The most powerful cosmic explosions: supernovae and gamma-ray bursts.
The study of supernovae (SN) is directly connected to some of the most important fields in modern astrophysics, such as stellar evolution and cosmology. Gamma-ray bursts (GRB) allow the study of physical phenomena in extreme conditions and can also be used as probes of the distant Universe. The correlation between their spectral properties and their emitted energy could lead to their use as standard candles, to study the expansion of the Universe in an alternative and complementary way to type Ia SNe. In addition, both SN and GRB are, and above all will be fundamental for the study of neutrinos and gravitational waves.
Type I supernovae: the results from recent years that have involved INAF researchers have provided elements for the understanding of the wide range of observed spectroscopic and photometric properties, and have demonstrated that about 90% of type Ia progenitors have similar masses at the time of explosion. Core-collapse supernovae: for the theoretical study of these objects, a code has been developed that demonstrates the existence of a continuum of properties between the least energetic objects (e.g. SN 1997D) and the most energetic (e.g. SN 1983K). The existence of "ultra-faint" core collapse SNe could have important implications for the study of "silent" GRBs. Association of supernovae with gamma-ray bursts: contrary to what was thought, not all long GRBs are associated with SNe, or at least not with SNe with absolute magnitudes typical of type Ic SNe. On the other hand, GRB 060218 has provided the clearest evidence of the association GRB/SN, and has allowed the system to be observed from birth. The event called GRB 080109 has been interpreted both as pure SN emission (with associated shock break out) and as an under-luminous GRB. Gamma-ray bursts: various Italian groups, both INAF and INFN, belong to research groups connected to Swift, AGILE and Fermi. There is also a significant theoretical contribution in the field of cosmology with GRBs, on emission mechanisms, on the interpretation of short GRBs and on the GRB/SN connection. Programmes have also been initiated to construct a catalogue of all the GRBs detected by INTEGRAL.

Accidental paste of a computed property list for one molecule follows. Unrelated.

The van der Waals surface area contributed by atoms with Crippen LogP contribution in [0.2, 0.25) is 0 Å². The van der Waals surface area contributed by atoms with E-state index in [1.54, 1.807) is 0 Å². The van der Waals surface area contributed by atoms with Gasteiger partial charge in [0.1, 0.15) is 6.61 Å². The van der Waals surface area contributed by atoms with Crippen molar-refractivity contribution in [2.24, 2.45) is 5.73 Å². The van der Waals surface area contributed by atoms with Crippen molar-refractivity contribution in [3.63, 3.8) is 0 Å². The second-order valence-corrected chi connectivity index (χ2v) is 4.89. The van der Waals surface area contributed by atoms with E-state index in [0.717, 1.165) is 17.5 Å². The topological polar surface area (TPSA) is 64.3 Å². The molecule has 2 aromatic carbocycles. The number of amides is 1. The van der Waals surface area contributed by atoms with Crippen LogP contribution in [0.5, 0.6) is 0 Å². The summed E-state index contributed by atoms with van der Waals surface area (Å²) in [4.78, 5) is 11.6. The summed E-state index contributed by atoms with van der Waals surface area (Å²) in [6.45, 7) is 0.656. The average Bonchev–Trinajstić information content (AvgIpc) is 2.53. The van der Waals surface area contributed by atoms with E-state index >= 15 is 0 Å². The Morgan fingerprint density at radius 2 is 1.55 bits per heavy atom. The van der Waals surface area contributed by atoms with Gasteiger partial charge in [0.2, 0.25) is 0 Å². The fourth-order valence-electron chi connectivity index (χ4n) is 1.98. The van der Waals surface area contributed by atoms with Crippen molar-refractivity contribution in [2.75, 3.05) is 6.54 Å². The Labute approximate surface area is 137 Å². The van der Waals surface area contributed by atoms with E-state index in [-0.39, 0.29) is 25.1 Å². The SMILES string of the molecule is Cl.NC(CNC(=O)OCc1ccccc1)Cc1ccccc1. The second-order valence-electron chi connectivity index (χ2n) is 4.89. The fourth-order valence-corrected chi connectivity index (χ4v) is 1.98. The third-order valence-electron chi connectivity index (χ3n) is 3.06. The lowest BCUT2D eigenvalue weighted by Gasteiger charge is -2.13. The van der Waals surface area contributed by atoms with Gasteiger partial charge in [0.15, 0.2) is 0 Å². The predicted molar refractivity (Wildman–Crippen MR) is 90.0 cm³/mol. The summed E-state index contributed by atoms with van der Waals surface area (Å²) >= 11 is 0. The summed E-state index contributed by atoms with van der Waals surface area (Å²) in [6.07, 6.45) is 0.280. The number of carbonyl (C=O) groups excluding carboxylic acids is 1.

There are a great many instruments that can be used in the future in this field. ESO's ELT (European Extremely Large Telescope), the upgraded LVD (Large Volume Detector), the light GRB Monitor, the already mentioned CTA (Cherenkov Telescope Array) and the future satellites EUCLID, SVOM and Jaunus.